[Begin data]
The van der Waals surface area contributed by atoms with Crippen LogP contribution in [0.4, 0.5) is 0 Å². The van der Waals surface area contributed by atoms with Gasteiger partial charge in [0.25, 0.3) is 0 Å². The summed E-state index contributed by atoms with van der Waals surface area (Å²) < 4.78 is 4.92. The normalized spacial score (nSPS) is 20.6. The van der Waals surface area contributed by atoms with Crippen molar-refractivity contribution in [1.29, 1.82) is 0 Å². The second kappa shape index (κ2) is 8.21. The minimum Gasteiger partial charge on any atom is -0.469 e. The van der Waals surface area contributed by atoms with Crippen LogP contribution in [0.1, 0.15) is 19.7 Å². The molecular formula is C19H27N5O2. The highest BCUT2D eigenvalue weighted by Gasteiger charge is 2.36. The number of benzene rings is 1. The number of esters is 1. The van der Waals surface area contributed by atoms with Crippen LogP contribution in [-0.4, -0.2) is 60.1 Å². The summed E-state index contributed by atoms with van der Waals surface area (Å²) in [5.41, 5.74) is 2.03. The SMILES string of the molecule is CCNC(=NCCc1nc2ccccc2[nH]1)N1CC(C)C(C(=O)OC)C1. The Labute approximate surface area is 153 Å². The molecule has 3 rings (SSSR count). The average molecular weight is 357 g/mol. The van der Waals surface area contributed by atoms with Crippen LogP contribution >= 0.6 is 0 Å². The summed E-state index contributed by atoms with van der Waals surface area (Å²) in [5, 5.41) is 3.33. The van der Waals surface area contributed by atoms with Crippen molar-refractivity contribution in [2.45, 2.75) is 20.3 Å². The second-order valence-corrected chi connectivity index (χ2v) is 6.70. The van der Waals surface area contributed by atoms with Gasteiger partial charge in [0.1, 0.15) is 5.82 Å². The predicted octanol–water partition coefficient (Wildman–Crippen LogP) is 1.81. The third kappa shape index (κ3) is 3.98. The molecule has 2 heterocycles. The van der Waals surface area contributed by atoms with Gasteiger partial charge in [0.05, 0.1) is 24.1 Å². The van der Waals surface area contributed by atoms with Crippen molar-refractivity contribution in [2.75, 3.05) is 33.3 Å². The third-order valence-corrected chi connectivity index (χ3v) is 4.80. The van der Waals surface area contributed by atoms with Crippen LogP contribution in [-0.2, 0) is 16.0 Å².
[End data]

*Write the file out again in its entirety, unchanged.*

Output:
The van der Waals surface area contributed by atoms with Crippen LogP contribution in [0.4, 0.5) is 0 Å². The van der Waals surface area contributed by atoms with Gasteiger partial charge in [0.25, 0.3) is 0 Å². The summed E-state index contributed by atoms with van der Waals surface area (Å²) < 4.78 is 4.92. The normalized spacial score (nSPS) is 20.6. The van der Waals surface area contributed by atoms with Crippen molar-refractivity contribution in [1.29, 1.82) is 0 Å². The second kappa shape index (κ2) is 8.21. The minimum Gasteiger partial charge on any atom is -0.469 e. The van der Waals surface area contributed by atoms with Crippen LogP contribution in [0.1, 0.15) is 19.7 Å². The molecular formula is C19H27N5O2. The highest BCUT2D eigenvalue weighted by Gasteiger charge is 2.36. The number of benzene rings is 1. The number of esters is 1. The van der Waals surface area contributed by atoms with Crippen LogP contribution in [-0.4, -0.2) is 60.1 Å². The summed E-state index contributed by atoms with van der Waals surface area (Å²) in [5.41, 5.74) is 2.03. The SMILES string of the molecule is CCNC(=NCCc1nc2ccccc2[nH]1)N1CC(C)C(C(=O)OC)C1. The Labute approximate surface area is 153 Å². The molecule has 3 rings (SSSR count). The average molecular weight is 357 g/mol. The van der Waals surface area contributed by atoms with Crippen LogP contribution >= 0.6 is 0 Å². The summed E-state index contributed by atoms with van der Waals surface area (Å²) in [5, 5.41) is 3.33. The van der Waals surface area contributed by atoms with Crippen molar-refractivity contribution in [2.45, 2.75) is 20.3 Å². The second-order valence-corrected chi connectivity index (χ2v) is 6.70. The van der Waals surface area contributed by atoms with Gasteiger partial charge in [0.1, 0.15) is 5.82 Å². The predicted octanol–water partition coefficient (Wildman–Crippen LogP) is 1.81. The third kappa shape index (κ3) is 3.98. The molecule has 2 heterocycles. The van der Waals surface area contributed by atoms with Gasteiger partial charge in [0.05, 0.1) is 24.1 Å². The van der Waals surface area contributed by atoms with Crippen molar-refractivity contribution in [2.75, 3.05) is 33.3 Å². The third-order valence-corrected chi connectivity index (χ3v) is 4.80. The van der Waals surface area contributed by atoms with Crippen LogP contribution in [-0.2, 0) is 16.0 Å².